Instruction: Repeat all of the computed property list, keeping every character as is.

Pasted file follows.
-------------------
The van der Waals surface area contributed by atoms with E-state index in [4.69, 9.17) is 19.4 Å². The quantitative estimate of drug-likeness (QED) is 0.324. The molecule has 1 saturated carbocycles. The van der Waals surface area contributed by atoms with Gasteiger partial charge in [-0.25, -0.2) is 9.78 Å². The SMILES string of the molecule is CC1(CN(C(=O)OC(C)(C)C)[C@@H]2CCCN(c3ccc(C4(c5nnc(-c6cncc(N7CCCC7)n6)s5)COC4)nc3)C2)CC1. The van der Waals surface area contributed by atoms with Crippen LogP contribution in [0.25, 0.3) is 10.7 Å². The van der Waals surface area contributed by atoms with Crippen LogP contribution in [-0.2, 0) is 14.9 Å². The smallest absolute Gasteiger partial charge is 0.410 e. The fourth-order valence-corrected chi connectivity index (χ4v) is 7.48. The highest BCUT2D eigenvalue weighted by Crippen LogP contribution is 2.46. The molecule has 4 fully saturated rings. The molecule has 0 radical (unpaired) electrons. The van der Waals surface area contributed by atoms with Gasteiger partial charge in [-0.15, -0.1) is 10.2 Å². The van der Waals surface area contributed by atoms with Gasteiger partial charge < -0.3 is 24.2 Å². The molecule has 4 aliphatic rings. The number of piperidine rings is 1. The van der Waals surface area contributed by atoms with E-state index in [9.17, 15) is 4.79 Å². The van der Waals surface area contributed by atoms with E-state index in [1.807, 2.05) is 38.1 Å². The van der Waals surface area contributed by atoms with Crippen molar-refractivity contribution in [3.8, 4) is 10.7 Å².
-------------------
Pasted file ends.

The van der Waals surface area contributed by atoms with E-state index in [4.69, 9.17) is 19.4 Å². The quantitative estimate of drug-likeness (QED) is 0.324. The molecule has 1 saturated carbocycles. The van der Waals surface area contributed by atoms with Gasteiger partial charge in [-0.25, -0.2) is 9.78 Å². The SMILES string of the molecule is CC1(CN(C(=O)OC(C)(C)C)[C@@H]2CCCN(c3ccc(C4(c5nnc(-c6cncc(N7CCCC7)n6)s5)COC4)nc3)C2)CC1. The van der Waals surface area contributed by atoms with Crippen LogP contribution in [0.25, 0.3) is 10.7 Å². The van der Waals surface area contributed by atoms with Crippen LogP contribution in [-0.2, 0) is 14.9 Å². The smallest absolute Gasteiger partial charge is 0.410 e. The fourth-order valence-corrected chi connectivity index (χ4v) is 7.48. The highest BCUT2D eigenvalue weighted by Crippen LogP contribution is 2.46. The molecule has 4 fully saturated rings. The molecule has 0 radical (unpaired) electrons. The van der Waals surface area contributed by atoms with Gasteiger partial charge in [-0.15, -0.1) is 10.2 Å². The van der Waals surface area contributed by atoms with Gasteiger partial charge < -0.3 is 24.2 Å². The molecule has 4 aliphatic rings. The number of piperidine rings is 1. The van der Waals surface area contributed by atoms with E-state index in [9.17, 15) is 4.79 Å². The van der Waals surface area contributed by atoms with E-state index in [1.807, 2.05) is 38.1 Å². The van der Waals surface area contributed by atoms with Crippen molar-refractivity contribution in [3.8, 4) is 10.7 Å².